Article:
Rumen acidosis is a fast killing disease in ruminants that is caused by overeating with grains or ground feed.
What causes Rumen Acidosis?
Grain are nutritious and very key component of animal feed. When cattle, goats or sheep accidentally gain access to large amounts of grain or concentrate feed and eat too much of it the rumen contents turn acid, which can rapidly kill the animals.
What are the signs and symptoms?
After eating ground feed first signs appear faster than after ingestion of whole grain.
The signs that appear include: bloat, pain and kicking against the belly, sometimes animals that have eaten a lot of grain start drinking a lot of water, no more feeding or ruminating at all, no rumen contractions, staggering or not moving, lying down and unable to rise and completely dull. Some show shallow rapid breathing, high temperature up to 410 C, diarrhea which is liquid and sour smelling often with undigested grain visible.
Large amount of grain ingested produce more severe acidosis. A cow or goat can die already at early stages of the disease. The time between overeating and death in cattle is 1 to 3 days, in goats it can be as short as 3 hours.
Cattle may improve and then relapse 2-3 days later. Survivors may also go lame or abort. Overeating on grain is especially dangerous in animals that feed on pasture and do not normally receive grains or concentrate feed. In pastured animals 10kg of grain ingested over a short time is enough to kill a cow and 1kg can kill a goat.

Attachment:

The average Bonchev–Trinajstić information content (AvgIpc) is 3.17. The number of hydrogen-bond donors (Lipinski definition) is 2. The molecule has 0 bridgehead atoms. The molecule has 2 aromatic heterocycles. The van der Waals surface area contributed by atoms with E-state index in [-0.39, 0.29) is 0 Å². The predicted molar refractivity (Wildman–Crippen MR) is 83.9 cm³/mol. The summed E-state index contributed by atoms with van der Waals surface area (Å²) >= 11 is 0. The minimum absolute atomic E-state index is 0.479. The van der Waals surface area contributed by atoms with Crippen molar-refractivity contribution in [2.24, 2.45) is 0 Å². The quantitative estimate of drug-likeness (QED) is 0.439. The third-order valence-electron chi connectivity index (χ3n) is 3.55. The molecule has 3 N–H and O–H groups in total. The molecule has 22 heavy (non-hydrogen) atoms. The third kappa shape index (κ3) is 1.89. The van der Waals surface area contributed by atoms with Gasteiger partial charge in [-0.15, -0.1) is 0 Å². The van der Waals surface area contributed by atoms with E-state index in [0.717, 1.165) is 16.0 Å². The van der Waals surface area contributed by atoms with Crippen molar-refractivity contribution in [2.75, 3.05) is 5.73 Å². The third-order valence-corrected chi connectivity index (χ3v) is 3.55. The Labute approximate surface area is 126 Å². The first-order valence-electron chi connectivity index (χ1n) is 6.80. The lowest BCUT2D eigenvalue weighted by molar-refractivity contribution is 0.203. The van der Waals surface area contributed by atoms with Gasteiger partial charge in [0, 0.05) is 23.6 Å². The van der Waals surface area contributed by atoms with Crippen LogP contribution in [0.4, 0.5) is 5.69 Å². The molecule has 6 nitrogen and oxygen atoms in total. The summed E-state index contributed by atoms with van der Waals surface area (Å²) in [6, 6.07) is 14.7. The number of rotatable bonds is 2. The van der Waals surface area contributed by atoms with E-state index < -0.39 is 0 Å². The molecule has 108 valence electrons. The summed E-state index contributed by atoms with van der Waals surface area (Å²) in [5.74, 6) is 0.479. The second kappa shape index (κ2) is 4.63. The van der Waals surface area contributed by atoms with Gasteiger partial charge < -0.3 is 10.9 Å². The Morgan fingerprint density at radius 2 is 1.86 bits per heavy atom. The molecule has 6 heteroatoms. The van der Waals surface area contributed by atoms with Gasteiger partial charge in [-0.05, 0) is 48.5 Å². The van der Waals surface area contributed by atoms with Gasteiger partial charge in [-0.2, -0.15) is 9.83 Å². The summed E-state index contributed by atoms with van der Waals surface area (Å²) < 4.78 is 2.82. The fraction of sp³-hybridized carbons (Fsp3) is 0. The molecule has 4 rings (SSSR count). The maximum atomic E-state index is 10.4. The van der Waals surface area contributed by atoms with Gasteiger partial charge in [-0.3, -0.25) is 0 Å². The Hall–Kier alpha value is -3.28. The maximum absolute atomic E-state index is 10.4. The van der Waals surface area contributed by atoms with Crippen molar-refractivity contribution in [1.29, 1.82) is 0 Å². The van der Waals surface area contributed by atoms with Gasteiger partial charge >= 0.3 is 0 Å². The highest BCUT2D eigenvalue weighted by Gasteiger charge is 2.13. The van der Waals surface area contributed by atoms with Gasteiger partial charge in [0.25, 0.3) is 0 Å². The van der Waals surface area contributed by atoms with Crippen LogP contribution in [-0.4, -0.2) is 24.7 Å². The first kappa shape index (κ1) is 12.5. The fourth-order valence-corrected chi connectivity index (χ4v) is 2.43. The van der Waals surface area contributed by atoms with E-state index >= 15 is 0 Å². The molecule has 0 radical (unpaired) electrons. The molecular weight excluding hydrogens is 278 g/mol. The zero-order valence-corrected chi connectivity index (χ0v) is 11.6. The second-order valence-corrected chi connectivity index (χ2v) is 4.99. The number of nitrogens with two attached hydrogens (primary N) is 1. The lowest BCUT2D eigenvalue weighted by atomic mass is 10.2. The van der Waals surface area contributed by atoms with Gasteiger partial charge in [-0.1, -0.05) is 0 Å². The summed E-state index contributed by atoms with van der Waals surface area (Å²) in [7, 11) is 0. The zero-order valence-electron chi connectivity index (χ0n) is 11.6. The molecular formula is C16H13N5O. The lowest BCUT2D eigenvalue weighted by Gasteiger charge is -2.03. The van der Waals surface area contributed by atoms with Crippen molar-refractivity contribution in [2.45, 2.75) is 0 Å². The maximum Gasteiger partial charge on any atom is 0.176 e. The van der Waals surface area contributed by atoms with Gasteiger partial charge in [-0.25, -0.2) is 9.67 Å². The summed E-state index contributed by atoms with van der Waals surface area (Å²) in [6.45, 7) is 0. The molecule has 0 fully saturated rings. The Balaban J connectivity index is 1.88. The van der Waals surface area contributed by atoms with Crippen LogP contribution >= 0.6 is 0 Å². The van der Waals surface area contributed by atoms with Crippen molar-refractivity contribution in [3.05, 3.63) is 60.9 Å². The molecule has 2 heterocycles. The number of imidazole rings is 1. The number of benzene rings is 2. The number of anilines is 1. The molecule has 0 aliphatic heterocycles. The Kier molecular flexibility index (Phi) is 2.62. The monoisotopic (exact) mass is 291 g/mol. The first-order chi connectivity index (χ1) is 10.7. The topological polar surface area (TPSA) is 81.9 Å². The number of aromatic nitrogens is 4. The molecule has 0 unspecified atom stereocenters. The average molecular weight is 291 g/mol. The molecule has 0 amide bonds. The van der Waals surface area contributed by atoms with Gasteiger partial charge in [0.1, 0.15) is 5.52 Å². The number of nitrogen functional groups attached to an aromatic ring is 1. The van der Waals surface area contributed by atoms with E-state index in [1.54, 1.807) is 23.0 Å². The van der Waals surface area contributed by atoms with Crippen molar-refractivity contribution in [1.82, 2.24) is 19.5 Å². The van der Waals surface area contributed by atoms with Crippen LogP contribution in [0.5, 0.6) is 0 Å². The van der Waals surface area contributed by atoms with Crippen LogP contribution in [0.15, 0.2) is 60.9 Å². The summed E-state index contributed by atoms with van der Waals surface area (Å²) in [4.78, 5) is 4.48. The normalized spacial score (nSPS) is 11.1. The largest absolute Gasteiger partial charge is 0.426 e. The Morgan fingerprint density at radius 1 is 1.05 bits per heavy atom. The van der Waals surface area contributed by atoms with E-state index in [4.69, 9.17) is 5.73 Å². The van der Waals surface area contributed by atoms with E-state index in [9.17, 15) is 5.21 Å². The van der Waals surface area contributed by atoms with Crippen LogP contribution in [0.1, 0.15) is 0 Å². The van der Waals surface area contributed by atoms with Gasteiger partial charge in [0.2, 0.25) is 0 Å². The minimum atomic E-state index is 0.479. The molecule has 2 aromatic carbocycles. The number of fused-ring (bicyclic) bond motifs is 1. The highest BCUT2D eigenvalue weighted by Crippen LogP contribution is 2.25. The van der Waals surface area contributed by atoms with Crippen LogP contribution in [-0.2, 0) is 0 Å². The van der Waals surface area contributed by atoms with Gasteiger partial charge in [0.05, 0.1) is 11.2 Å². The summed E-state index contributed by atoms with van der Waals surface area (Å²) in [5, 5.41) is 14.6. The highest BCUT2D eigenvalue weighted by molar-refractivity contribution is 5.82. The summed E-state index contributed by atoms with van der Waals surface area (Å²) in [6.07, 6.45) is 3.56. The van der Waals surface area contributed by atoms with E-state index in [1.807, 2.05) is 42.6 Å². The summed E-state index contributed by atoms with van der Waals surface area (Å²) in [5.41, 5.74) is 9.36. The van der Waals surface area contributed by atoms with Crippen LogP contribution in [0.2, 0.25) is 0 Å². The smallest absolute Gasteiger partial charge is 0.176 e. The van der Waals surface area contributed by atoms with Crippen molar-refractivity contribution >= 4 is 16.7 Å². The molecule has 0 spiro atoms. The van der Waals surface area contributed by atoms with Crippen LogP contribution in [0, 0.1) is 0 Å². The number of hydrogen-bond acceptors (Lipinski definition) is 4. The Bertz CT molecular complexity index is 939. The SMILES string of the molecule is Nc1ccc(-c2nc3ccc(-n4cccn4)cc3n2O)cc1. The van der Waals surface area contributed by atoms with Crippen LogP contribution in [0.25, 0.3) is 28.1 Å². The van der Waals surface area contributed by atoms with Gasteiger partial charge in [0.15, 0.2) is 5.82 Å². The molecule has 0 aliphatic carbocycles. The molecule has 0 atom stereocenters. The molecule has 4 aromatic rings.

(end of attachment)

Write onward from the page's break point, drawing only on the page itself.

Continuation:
What is the treatment for Rumen Acidosis?
Once you notice your animal has rumen acidosis, call a Vet quickly to administer a 5% sodium bicarbonate solution and electrolytes intravenously.
To animals that show signs of recovery give only good quality hay and no grain at all for 3-4 days.
Animals that are severely affected may die any moment and should be slaughtered to salvage the meat.
How to prevent rumen acidosis in your farm?
Always store grains and concentrate feed safely and out of reach for livestock.
When supplementing your animals with grain, start by giving small amounts of grain in the evening after animals return from grazing and gradually increase the amount over two weeks.